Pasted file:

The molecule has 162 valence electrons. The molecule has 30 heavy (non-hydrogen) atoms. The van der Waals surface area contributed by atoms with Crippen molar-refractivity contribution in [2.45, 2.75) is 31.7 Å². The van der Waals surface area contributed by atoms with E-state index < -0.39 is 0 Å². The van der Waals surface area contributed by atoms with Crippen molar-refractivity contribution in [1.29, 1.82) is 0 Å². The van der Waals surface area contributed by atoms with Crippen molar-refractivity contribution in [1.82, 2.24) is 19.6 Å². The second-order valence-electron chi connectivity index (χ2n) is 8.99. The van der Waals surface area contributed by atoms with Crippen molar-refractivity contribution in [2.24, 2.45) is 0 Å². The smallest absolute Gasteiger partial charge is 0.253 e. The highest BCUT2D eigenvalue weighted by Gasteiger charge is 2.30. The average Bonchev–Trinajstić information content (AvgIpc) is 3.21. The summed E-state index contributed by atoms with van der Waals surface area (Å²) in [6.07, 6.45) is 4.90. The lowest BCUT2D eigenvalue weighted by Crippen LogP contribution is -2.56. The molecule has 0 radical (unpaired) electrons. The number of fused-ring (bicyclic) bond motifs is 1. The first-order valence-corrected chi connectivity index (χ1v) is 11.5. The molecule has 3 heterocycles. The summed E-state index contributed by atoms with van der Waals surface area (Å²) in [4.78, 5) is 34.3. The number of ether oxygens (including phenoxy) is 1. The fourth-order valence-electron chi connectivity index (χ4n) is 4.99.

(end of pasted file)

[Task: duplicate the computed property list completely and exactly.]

The molecule has 162 valence electrons. The molecule has 30 heavy (non-hydrogen) atoms. The van der Waals surface area contributed by atoms with Crippen molar-refractivity contribution in [2.45, 2.75) is 31.7 Å². The van der Waals surface area contributed by atoms with E-state index < -0.39 is 0 Å². The van der Waals surface area contributed by atoms with Crippen molar-refractivity contribution in [1.29, 1.82) is 0 Å². The van der Waals surface area contributed by atoms with Crippen molar-refractivity contribution in [1.82, 2.24) is 19.6 Å². The second-order valence-electron chi connectivity index (χ2n) is 8.99. The van der Waals surface area contributed by atoms with Crippen molar-refractivity contribution in [2.24, 2.45) is 0 Å². The smallest absolute Gasteiger partial charge is 0.253 e. The highest BCUT2D eigenvalue weighted by Gasteiger charge is 2.30. The average Bonchev–Trinajstić information content (AvgIpc) is 3.21. The summed E-state index contributed by atoms with van der Waals surface area (Å²) in [6.07, 6.45) is 4.90. The lowest BCUT2D eigenvalue weighted by Crippen LogP contribution is -2.56. The molecule has 0 radical (unpaired) electrons. The number of fused-ring (bicyclic) bond motifs is 1. The first-order valence-corrected chi connectivity index (χ1v) is 11.5. The molecule has 3 heterocycles. The summed E-state index contributed by atoms with van der Waals surface area (Å²) in [4.78, 5) is 34.3. The number of ether oxygens (including phenoxy) is 1. The fourth-order valence-electron chi connectivity index (χ4n) is 4.99.